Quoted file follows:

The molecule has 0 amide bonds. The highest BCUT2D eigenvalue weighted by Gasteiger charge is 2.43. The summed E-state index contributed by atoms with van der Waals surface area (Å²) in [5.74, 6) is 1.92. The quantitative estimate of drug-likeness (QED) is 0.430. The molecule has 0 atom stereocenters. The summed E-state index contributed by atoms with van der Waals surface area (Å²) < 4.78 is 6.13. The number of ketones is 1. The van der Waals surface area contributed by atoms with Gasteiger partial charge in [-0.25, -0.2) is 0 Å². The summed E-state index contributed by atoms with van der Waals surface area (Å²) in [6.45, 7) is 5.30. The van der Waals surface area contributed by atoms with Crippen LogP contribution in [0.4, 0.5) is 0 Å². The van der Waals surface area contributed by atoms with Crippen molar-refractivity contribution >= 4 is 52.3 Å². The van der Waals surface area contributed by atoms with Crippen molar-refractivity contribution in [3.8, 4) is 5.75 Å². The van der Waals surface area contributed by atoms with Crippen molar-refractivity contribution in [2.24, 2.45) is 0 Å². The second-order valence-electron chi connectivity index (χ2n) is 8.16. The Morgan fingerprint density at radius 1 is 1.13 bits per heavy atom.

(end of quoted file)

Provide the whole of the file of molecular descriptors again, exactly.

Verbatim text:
The molecule has 0 amide bonds. The highest BCUT2D eigenvalue weighted by Gasteiger charge is 2.43. The summed E-state index contributed by atoms with van der Waals surface area (Å²) in [5.74, 6) is 1.92. The quantitative estimate of drug-likeness (QED) is 0.430. The molecule has 0 atom stereocenters. The summed E-state index contributed by atoms with van der Waals surface area (Å²) < 4.78 is 6.13. The number of ketones is 1. The van der Waals surface area contributed by atoms with Gasteiger partial charge in [-0.25, -0.2) is 0 Å². The summed E-state index contributed by atoms with van der Waals surface area (Å²) in [6.45, 7) is 5.30. The van der Waals surface area contributed by atoms with Crippen LogP contribution in [0.4, 0.5) is 0 Å². The van der Waals surface area contributed by atoms with Crippen molar-refractivity contribution >= 4 is 52.3 Å². The van der Waals surface area contributed by atoms with Crippen molar-refractivity contribution in [3.8, 4) is 5.75 Å². The van der Waals surface area contributed by atoms with Crippen molar-refractivity contribution in [2.24, 2.45) is 0 Å². The second-order valence-electron chi connectivity index (χ2n) is 8.16. The Morgan fingerprint density at radius 1 is 1.13 bits per heavy atom.